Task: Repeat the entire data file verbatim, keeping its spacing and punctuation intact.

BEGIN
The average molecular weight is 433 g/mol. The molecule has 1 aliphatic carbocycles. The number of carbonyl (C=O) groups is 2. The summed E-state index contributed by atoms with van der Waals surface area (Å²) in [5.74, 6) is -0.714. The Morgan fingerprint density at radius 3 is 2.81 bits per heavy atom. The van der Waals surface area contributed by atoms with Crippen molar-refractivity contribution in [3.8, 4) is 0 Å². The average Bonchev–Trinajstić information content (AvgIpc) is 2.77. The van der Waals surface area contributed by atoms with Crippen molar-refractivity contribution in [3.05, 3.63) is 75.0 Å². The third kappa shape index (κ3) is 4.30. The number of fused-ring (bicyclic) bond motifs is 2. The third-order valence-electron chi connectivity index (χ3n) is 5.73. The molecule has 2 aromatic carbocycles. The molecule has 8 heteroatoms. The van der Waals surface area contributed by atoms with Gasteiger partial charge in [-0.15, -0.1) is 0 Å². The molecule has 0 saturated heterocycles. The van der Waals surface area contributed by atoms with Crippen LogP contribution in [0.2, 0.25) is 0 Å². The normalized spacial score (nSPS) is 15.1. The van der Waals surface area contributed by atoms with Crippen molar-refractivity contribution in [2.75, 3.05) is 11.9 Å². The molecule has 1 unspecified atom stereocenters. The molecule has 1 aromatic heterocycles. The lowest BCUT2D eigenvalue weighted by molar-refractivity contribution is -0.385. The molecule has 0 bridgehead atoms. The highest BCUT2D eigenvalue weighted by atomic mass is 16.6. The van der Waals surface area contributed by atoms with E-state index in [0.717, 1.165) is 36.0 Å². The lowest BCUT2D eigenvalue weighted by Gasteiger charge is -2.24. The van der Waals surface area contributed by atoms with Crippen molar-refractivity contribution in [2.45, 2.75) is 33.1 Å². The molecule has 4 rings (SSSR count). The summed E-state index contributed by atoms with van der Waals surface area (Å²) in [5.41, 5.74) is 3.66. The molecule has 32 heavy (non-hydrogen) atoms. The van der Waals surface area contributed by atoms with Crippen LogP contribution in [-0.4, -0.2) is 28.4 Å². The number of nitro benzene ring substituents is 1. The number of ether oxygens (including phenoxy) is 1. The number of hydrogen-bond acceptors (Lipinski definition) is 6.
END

The average molecular weight is 433 g/mol. The molecule has 1 aliphatic carbocycles. The number of carbonyl (C=O) groups is 2. The summed E-state index contributed by atoms with van der Waals surface area (Å²) in [5.74, 6) is -0.714. The Morgan fingerprint density at radius 3 is 2.81 bits per heavy atom. The van der Waals surface area contributed by atoms with Crippen molar-refractivity contribution in [3.8, 4) is 0 Å². The average Bonchev–Trinajstić information content (AvgIpc) is 2.77. The van der Waals surface area contributed by atoms with Crippen molar-refractivity contribution in [3.05, 3.63) is 75.0 Å². The third kappa shape index (κ3) is 4.30. The number of fused-ring (bicyclic) bond motifs is 2. The third-order valence-electron chi connectivity index (χ3n) is 5.73. The molecule has 2 aromatic carbocycles. The molecule has 8 heteroatoms. The van der Waals surface area contributed by atoms with Gasteiger partial charge in [-0.15, -0.1) is 0 Å². The molecule has 0 saturated heterocycles. The van der Waals surface area contributed by atoms with Crippen LogP contribution in [0.2, 0.25) is 0 Å². The normalized spacial score (nSPS) is 15.1. The van der Waals surface area contributed by atoms with Crippen molar-refractivity contribution in [2.75, 3.05) is 11.9 Å². The molecule has 1 unspecified atom stereocenters. The molecule has 1 aromatic heterocycles. The lowest BCUT2D eigenvalue weighted by molar-refractivity contribution is -0.385. The molecule has 0 bridgehead atoms. The highest BCUT2D eigenvalue weighted by atomic mass is 16.6. The van der Waals surface area contributed by atoms with E-state index in [0.717, 1.165) is 36.0 Å². The lowest BCUT2D eigenvalue weighted by Gasteiger charge is -2.24. The van der Waals surface area contributed by atoms with Crippen molar-refractivity contribution in [2.45, 2.75) is 33.1 Å². The molecule has 4 rings (SSSR count). The summed E-state index contributed by atoms with van der Waals surface area (Å²) in [5.41, 5.74) is 3.66. The molecule has 32 heavy (non-hydrogen) atoms. The van der Waals surface area contributed by atoms with Crippen LogP contribution in [-0.4, -0.2) is 28.4 Å². The number of nitro benzene ring substituents is 1. The number of ether oxygens (including phenoxy) is 1. The number of hydrogen-bond acceptors (Lipinski definition) is 6.